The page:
DAVIS COUNTY, Utah — Athletes and staff who took part in the DC Peaks ultramarathon are sharing how they managed to get to safety after encountering an unexpected blizzard.
Between 4:30 a.m. and 5:30 a.m. Saturday, more than 80 runners set off on the 50-mile trek that can take between 8-12 hours to complete.
“It was raining when we left, but it was actually warm,” said Annie MacDonald, who has taken part in ultramarathon races since 2004. “We got up to about mile six and it started snowing. But it was light. It was kind of like, we knew there was going to be snow, we are prepared for this.”
But as MacDonald and the others continued to climb the backcountry trail, the snow worsened.
“The wind was 30-40 miles per hour sideways,” she said. “You couldn’t see anything. It was foggy.”
At that point, the goal for the athletes shifted from getting to the finish line to survival.
“I just kept following the girl in front of me. I was following her feet. That’s the only thing I could see,” MacDonald said.
Word soon reached race organizers of the challenges the athletes were experiencing. As soon as they were made aware of the conditions, the race was called off and organizers developed a plan.
“I told them the next aid station — the first aid station Francis Peak — is a half a mile to a mile away. You are going to go there, get warm, get food and run five or six miles downhill to the Farmington aid station,” said Jake Kilgore, one of the race’s two organizers.
Athletes began making their way to that aid station, but the journey was slow. MacDonald says her post-race stats indicated she was traveling at a pace of about one mile every 30 minutes.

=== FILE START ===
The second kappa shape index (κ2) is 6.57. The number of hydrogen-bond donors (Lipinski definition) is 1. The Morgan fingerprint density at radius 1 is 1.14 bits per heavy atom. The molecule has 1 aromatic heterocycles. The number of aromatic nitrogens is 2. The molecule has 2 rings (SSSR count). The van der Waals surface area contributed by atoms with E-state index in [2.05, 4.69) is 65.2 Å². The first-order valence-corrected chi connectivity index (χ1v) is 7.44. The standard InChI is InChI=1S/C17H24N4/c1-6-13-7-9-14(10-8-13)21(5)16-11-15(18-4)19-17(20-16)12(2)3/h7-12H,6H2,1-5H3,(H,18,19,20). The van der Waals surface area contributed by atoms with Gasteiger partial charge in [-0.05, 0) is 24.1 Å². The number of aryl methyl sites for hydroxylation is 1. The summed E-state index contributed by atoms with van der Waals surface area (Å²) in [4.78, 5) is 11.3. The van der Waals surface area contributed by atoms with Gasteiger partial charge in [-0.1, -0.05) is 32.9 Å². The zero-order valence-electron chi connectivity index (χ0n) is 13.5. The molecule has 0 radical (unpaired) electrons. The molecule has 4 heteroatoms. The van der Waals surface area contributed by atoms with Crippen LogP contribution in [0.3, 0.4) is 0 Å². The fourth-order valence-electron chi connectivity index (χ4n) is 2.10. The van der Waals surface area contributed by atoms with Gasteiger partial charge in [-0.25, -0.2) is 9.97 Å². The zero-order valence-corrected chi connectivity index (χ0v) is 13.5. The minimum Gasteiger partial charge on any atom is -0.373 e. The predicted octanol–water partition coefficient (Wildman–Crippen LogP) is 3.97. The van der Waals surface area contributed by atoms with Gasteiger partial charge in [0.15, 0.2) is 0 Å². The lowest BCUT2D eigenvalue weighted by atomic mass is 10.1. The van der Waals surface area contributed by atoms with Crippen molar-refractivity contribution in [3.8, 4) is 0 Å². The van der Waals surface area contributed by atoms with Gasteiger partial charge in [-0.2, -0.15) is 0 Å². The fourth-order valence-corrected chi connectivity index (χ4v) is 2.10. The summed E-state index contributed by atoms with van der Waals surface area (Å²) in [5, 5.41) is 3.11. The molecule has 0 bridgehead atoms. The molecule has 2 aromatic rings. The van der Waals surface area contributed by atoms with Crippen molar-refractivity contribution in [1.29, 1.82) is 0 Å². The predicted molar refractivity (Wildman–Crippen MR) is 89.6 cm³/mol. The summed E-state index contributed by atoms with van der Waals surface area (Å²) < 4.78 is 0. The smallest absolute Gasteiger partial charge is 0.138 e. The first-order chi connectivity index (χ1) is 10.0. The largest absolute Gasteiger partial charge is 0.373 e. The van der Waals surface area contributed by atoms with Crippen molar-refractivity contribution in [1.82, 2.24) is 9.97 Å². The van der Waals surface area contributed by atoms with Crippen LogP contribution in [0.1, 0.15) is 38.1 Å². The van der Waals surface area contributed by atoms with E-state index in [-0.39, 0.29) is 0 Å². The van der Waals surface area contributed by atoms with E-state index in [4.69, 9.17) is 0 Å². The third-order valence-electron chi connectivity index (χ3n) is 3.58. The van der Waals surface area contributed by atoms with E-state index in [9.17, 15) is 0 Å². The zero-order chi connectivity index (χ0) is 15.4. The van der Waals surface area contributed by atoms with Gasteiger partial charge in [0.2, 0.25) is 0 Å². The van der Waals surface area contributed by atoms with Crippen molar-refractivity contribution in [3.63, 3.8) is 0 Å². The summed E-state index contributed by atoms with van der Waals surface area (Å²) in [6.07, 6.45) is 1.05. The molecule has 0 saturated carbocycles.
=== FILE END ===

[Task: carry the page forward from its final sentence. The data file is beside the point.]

“It was the coldest I have ever been in my life,” she said. “You knew you had to keep going. You had to get to that aid station because there was no other way out.”
The aid station was the nearest spot where all-terrain vehicles driven by race organizers and rescuers could reach due to the difficult terrain and conditions. When athletes arrived at that point, they could be driven to safety.
MacDonald described feeling relief at the sight of those trucks after being in the harsh elements for roughly five hours.
“The word went out from Mick and Jake [race organizers] that we need to get runners off the mountain and they all mobilized,” MacDonald said. “I was shivering uncontrollably. I was incredibly grateful they were that organized. It was immediate.”
MacDonald and another race participant contacted by FOX 13 credited race organizers with acting quickly and without hesitation with making sure all race participants were led to safety.
Davis County Sheriff's Search and Rescue teams also assisted in getting people off the mountain.
“Search and rescue was phenomenal,” Kilgore said.
The Davis County Sheriff’s Office said minor injuries were treated on-site and nobody required hospitalization.
While the first edition of this race ended abruptly and unexpectedly, Kilgore is already planning next year’s 50-mile event.
“The ultra running community thrives on risk and excitement and completing hard things and doing hard things,” he said.